Lowering the Cost of Low Back PainLow back pain results in a huge number of missed workdays and millions of dollars in health care costs each year. Health care professionals are always looking for ways to lower the cost of low back pain. These researchers tested the effectiveness of a "mini-intervention" and a work site visit in helping keep people with low back pain on the job.
The study involved 164 employed patients in Finland who had low back pain for four to 12 weeks. The patients were divided into three groups. All three groups got a brochure explaining how to deal with low back pain. The control group got standard medical care.
The mini-intervention group had a 1.5-hour session with a doctor and physical therapist. These patients were given positive messages about their ability to get better. They were told about the importance of staying active and shown ways to modify their work and home activities to protect their backs. They were also given up to five exercises to do at home.
The third group had the mini-intervention, too. Each patient in the third group also got a visit from the physical therapist on the job. If possible, the physical therapist included the supervisor and company medical personnel in the meeting. The physical therapist spent over an hour helping the patient modify work tasks to help keep the back healthy.
All three groups answered questions about their back pain after three months, six months, and one year. The researchers looked at the number of sick days the patients took and the health care services they used. All three groups reported similar levels of pain, disability, and quality of life. However, both intervention groups had less daily pain and less interference with regular activities. They were more satisfied with their medical care. They also used fewer sick days and used less health care services. The work visit didn't seem to make a significant difference in the outcomes between the two intervention groups.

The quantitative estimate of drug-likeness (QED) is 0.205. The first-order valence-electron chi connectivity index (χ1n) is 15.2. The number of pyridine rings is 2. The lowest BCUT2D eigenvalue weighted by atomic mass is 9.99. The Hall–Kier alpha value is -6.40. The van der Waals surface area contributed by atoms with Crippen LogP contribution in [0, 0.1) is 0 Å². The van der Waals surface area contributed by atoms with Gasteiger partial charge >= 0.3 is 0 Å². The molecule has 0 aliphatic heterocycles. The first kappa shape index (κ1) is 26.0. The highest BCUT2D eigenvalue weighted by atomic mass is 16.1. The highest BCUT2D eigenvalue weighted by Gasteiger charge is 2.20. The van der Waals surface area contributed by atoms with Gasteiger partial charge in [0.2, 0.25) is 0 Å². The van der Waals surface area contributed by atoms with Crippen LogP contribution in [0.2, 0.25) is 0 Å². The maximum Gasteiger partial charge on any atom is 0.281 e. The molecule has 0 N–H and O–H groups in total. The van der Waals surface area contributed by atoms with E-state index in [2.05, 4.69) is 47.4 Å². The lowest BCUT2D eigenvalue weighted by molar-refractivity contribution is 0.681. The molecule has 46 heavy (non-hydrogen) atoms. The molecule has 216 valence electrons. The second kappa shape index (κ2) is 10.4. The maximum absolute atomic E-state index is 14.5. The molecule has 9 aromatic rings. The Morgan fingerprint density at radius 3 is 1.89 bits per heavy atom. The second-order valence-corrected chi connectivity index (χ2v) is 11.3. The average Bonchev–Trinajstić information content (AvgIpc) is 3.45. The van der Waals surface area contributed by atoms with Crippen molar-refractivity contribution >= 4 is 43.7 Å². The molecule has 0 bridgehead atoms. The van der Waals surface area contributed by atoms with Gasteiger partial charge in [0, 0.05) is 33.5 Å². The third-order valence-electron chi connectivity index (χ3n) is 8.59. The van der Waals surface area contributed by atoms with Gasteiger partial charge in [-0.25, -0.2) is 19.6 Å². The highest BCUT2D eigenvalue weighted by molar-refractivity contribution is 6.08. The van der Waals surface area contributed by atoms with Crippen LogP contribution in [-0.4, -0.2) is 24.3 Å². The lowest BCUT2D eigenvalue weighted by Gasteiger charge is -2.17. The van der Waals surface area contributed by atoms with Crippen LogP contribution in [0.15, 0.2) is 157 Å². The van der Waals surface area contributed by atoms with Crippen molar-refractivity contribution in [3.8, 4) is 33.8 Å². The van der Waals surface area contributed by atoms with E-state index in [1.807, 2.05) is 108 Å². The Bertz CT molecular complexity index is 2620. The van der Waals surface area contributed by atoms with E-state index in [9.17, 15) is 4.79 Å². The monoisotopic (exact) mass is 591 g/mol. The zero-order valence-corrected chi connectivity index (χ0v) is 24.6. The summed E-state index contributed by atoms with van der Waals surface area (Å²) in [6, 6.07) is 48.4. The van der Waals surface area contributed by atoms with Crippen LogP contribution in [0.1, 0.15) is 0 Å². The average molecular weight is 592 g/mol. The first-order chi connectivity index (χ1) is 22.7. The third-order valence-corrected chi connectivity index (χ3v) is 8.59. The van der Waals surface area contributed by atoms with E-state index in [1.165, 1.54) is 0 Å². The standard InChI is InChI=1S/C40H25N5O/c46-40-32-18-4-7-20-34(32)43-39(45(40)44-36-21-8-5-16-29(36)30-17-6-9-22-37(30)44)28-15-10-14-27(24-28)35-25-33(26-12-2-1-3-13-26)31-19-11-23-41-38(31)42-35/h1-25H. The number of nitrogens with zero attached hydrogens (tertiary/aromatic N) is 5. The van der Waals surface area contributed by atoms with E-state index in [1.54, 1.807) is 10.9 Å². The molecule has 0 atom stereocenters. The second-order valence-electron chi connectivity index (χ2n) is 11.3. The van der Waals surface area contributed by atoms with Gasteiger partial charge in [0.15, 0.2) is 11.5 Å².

The economic analysis showed that the mini-intervention alone resulted in significantly lower health care costs. Factoring in fewer sick days, it had an even bigger economic impact. The authors conclude that putting some money and energy into early treatment of low back pain can help keep costs down in the end.
Kaija Karjalainen, MD, et al. Mini-Intervention for Subacute Low Back Pain: A Randomized Controlled Trial. In Spine. March 15, 2003. Vol. 28. No. 6. Pp. 533-541.
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